Companies experiencing an influx of workers bringing their own mobile devices to work are suddenly finding themselves in the middle of a rather complex management challenge.
Workers love Bring-Your-Own-Device policies because they open up plenty of opportunities for increased productivity, while allowing them to use the devices they're most familiar with. At the same time, it introduces significant security challenges, as well as the problem of ensuring that BYOD is being used for work, rather than procrastination.
However, there's another issue underlying this: As far as anyone can tell, how a given company's employees may be using BYOD will vary wildly between businesses. So, there aren't (yet, at least) universal "best practices" in the policy. It really just depends on what the situation looks like within your own business.
Smart BYOD policies, therefore, will be based in informed knowledge of how your own employees are utilizing BYOD, and how you can support appropriate business uses while still guaranteeing security.
1 - Start with the raw data.
Your server logs don't lie, at least not unless someone is doing something very underhanded. These will tell you what devices are being used on your network, and what websites they're accessing. This gives you a good baseline to start assessing your BYOD strategies.
If your workers are primarily using business-related websites, then you're off to a good start. If most of the time is being spent on YouTube and Reddit, well, then you know where your conversation needs to begin.
2 - Survey your employees.
We'd strongly recommend making a standardized survey to pass among your employees, and encourage everyone to participate. Some of the questions you'd want to ask might be:
Do you use a portable/mobile device like a smartphone or tablet at work?
How often do you use your mobile device at work?
Do you use your mobile device, or your desktop, more often when doing work?
What websites do you use for business purposes?
What security measures do you deploy on your mobile device?
To increase employee participation, we suggest making the survey anonymous, such as by using a free service like SurveyMonkey.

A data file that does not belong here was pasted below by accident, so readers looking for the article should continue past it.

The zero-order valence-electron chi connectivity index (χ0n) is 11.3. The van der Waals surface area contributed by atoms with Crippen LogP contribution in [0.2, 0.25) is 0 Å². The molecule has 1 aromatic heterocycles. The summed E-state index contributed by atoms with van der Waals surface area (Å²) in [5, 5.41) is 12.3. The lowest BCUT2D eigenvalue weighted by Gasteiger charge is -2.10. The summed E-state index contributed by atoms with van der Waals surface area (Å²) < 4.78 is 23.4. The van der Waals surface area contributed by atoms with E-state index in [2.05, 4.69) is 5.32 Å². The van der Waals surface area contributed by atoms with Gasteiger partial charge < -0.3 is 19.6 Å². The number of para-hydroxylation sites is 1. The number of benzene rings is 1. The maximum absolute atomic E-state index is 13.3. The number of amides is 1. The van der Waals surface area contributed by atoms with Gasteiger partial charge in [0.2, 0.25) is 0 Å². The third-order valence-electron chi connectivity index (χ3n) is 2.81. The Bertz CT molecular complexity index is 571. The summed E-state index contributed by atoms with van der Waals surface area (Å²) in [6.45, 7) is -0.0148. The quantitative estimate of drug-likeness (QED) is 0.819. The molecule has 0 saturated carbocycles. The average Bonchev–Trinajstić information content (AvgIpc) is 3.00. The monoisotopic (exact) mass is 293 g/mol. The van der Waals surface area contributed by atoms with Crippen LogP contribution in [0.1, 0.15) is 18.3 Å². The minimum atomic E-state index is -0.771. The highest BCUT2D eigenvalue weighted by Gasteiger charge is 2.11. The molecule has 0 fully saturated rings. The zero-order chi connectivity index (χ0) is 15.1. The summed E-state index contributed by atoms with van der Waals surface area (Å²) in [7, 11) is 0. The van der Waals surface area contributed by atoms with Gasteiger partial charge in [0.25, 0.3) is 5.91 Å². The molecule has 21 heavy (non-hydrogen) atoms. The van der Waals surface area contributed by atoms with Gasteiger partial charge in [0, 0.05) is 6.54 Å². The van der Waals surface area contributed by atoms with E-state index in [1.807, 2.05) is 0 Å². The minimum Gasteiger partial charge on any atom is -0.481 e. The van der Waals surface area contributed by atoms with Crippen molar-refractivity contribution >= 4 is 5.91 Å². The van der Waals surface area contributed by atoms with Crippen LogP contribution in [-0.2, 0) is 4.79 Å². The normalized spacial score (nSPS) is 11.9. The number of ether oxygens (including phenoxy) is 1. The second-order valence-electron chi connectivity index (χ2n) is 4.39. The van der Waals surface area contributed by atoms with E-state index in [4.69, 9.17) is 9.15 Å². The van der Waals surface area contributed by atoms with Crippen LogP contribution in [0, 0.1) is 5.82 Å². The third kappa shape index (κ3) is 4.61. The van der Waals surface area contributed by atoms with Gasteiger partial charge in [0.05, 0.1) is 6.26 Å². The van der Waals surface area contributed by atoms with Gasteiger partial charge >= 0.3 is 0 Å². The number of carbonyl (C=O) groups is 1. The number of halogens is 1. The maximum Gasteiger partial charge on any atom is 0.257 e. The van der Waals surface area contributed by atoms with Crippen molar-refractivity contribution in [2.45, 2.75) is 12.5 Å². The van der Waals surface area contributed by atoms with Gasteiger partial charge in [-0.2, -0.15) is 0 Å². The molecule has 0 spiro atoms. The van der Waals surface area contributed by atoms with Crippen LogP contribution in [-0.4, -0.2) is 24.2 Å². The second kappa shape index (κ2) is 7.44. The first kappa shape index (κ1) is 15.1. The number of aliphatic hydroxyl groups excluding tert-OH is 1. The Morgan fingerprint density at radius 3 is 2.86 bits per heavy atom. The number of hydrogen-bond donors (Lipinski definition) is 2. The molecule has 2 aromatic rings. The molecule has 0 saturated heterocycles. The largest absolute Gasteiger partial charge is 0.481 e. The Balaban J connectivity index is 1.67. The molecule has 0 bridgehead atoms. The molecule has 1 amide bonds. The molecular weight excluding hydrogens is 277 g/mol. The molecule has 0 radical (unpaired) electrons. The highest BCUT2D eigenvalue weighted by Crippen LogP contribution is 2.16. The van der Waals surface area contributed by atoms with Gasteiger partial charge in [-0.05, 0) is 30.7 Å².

Obviously, this should not be used for any punitive measures. (Or else your employees won't be honest with you in the future.)
3 - Have one-on-one meetings with division heads.
Once your employees are surveyed, meet with your departmental and division heads and see how the survey results match up with their real-life experiences. With their position of increased oversight, how do they see BYOD affecting their workers? And what policies do they think would produce the best results for their departments?
With the raw server data, your employees' comments, and reinforcement from the division heads, you should have a very good grasp on where BYOD currently stands in your workplace.
4 - Identify sites that should be prohibited.
This goes beyond the obvious time-wasting sites and other non-productive use. The biggest security threats from BYOD usage generally come from consumer-grade Cloud services. DropBox, for example, is a widely popular free Cloud storage system - but whenever a worker puts your company data in a DropBox, it's outside your security control and easily compromised.
Basically, if your employees are uploading work data anywhere you can't control or don't trust, that needs to be stopped.
5 - Start crafting alternatives.
If your workers are using your new policies productively, don't take it away from them. Use the insights you've gained to set up Unified Communication systems and Cloud-based storage you can control, while giving them the functionality they want.
And if you'd like more advice on which virtualized systems are best for your business, please don't hesitate to ask for suggestions, advice, or a free consultation!